Huawei running out of high-end smartphone processors

Huawei ships 200,000 Mate X phones in first two months.
Image: YouTube | Huawei

Huawei is running out of the high-performance processors that power its best-selling smartphones, reports AP News. The brand’s main chip supplier stopped taking its orders after the U.S. issued new export controls on American technology. As a result, the mobile device company is unsure if production of its Kirin handsets CPUs will continue.

Huawei’s Nearly Depleted Chipset Inventory

Richard Yu, head of Huawei’s consumer business division, detailed his firm’s plight at the recent China Info 100 conference. The executive explained the company placed orders for components designed by its HiSilicon department in response to Washington’s mandate in May. Production on the brand’s outstanding purchases will conclude on September 15, and it is unable to requisition new parts.

Yu said the supply stoppage would prevent his company from making more premium smartphone processors and, consequently, high-end handsets.

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Although Yu did not name any specific vendors, his statement likely referred to the Taiwanese Semiconductor Manufacturing Company (TSMC). Despite being headquartered outside the U.S., Huawei processor supplier TSMC cut ties with the firm responsible for 15 percent of its revenue. As its Kirin chipsets require 7nm wafers, the smartphone company lost a crucial part of its supply chain.

San Diego-based chipmaker Qualcomm recently asked the White House for permission to sell components to Huawei, but the government has not officially replied. In the past, the U.S. Commerce Department gave Intel, Micron, and Xilinx license to do business with the Chinese electronics company. However, newly arisen Sino-American trade tensions suggest a near-term approval is unlikely.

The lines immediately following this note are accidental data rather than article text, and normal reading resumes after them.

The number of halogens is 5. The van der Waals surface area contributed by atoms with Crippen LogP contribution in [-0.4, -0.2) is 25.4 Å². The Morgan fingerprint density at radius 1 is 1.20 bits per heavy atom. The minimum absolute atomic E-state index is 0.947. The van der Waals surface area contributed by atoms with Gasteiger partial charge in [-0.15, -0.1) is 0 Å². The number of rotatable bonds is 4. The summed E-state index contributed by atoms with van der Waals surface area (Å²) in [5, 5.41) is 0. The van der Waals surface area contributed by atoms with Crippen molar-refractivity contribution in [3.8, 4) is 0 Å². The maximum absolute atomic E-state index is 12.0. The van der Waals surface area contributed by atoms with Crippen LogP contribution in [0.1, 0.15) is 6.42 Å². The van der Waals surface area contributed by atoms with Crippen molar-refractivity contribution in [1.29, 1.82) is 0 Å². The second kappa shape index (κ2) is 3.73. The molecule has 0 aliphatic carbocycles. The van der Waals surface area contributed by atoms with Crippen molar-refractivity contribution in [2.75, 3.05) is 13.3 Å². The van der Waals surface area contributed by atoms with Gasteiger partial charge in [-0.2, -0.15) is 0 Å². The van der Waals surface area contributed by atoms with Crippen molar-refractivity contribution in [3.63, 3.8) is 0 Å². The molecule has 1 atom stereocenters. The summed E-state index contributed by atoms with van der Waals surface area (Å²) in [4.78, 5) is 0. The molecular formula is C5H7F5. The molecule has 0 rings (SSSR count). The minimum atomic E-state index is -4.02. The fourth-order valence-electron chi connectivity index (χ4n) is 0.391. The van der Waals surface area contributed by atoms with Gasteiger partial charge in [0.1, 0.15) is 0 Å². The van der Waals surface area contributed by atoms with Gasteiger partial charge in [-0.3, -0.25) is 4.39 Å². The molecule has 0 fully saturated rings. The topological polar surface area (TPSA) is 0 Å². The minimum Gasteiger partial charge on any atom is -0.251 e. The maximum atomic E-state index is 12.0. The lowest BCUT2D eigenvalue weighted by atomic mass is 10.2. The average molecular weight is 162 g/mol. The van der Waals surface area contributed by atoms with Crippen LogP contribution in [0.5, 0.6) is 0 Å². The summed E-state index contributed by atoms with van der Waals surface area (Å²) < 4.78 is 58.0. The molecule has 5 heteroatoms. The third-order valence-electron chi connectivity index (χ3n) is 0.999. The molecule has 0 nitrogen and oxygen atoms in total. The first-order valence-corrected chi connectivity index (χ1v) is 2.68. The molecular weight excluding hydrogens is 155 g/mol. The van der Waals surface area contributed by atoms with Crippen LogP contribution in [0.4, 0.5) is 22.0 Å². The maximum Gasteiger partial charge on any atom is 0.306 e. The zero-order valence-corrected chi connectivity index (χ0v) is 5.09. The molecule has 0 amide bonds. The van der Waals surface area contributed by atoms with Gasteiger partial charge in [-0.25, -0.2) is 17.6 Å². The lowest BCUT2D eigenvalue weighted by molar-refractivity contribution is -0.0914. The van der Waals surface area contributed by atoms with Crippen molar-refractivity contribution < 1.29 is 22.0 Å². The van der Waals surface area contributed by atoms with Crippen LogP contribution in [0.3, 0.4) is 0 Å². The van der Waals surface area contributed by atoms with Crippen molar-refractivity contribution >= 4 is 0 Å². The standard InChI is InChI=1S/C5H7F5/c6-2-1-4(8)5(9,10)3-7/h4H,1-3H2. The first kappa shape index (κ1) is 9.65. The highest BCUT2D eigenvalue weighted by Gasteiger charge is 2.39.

Huawei’s Next Steps

In June, Nikkei Asian Review reported Huawei sought to make new chipset supply deals with Samsung and MediaTek. Since neither company is U.S.-based, they are not bound by the White House’s export control directive. However, none of the involved brands have announced a new supply deal as of this writing.

Huawei did make a deal with Shanghai Manufacturing International Corporation (SMIC) and Shanghai Microelectronics to secure a steady supply of handset components. While SMIC is China’s largest domestic semiconductor manufacturer, it lacks the resources to produce 7nm wafers. The firm partnered with its fellow Chinese chipmaker to address its deficiency, but that pact cannot help Huawei right away.

SMIC and Shanghai Microelectronics will need to develop a 7nm or equivalent process to make new Kirin CPUs. HiSilicon will have to adapt its chip designs to the specifications of its vendor’s products, which would likely delay the release of Huawei’s next-generation handsets.

In the second quarter, Huawei sold enough smartphones to become the world’s largest mobile device company. But if the brand does not have the resources to put out state-of-the-art hardware regularly, its market position will decline.


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